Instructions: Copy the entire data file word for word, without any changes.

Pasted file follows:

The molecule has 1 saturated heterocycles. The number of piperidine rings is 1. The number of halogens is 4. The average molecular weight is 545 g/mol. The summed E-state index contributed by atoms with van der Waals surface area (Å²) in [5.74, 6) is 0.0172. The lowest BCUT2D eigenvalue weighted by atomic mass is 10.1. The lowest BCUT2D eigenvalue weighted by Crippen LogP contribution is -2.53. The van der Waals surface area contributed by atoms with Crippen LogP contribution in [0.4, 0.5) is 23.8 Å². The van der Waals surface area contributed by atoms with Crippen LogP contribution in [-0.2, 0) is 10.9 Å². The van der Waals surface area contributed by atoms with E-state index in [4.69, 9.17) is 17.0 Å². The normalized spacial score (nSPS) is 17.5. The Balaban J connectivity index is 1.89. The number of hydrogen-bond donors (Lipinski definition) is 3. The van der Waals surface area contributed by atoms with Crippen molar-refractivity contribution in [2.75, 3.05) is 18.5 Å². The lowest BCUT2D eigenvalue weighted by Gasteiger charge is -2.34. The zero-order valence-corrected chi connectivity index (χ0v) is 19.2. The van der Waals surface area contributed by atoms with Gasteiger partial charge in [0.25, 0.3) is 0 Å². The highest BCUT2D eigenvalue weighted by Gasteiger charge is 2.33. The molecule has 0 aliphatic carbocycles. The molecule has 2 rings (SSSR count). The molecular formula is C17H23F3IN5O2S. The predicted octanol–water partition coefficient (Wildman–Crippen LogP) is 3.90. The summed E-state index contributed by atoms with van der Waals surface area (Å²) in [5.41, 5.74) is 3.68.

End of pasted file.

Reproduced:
The molecule has 1 saturated heterocycles. The number of piperidine rings is 1. The number of halogens is 4. The average molecular weight is 545 g/mol. The summed E-state index contributed by atoms with van der Waals surface area (Å²) in [5.74, 6) is 0.0172. The lowest BCUT2D eigenvalue weighted by atomic mass is 10.1. The lowest BCUT2D eigenvalue weighted by Crippen LogP contribution is -2.53. The van der Waals surface area contributed by atoms with Crippen LogP contribution in [0.4, 0.5) is 23.8 Å². The van der Waals surface area contributed by atoms with Crippen LogP contribution in [-0.2, 0) is 10.9 Å². The van der Waals surface area contributed by atoms with E-state index in [4.69, 9.17) is 17.0 Å². The normalized spacial score (nSPS) is 17.5. The Balaban J connectivity index is 1.89. The number of hydrogen-bond donors (Lipinski definition) is 3. The van der Waals surface area contributed by atoms with Crippen molar-refractivity contribution in [2.75, 3.05) is 18.5 Å². The lowest BCUT2D eigenvalue weighted by Gasteiger charge is -2.34. The zero-order valence-corrected chi connectivity index (χ0v) is 19.2. The van der Waals surface area contributed by atoms with Gasteiger partial charge in [0.25, 0.3) is 0 Å². The highest BCUT2D eigenvalue weighted by Gasteiger charge is 2.33. The molecule has 0 aliphatic carbocycles. The molecule has 2 rings (SSSR count). The molecular formula is C17H23F3IN5O2S. The predicted octanol–water partition coefficient (Wildman–Crippen LogP) is 3.90. The summed E-state index contributed by atoms with van der Waals surface area (Å²) in [5.41, 5.74) is 3.68.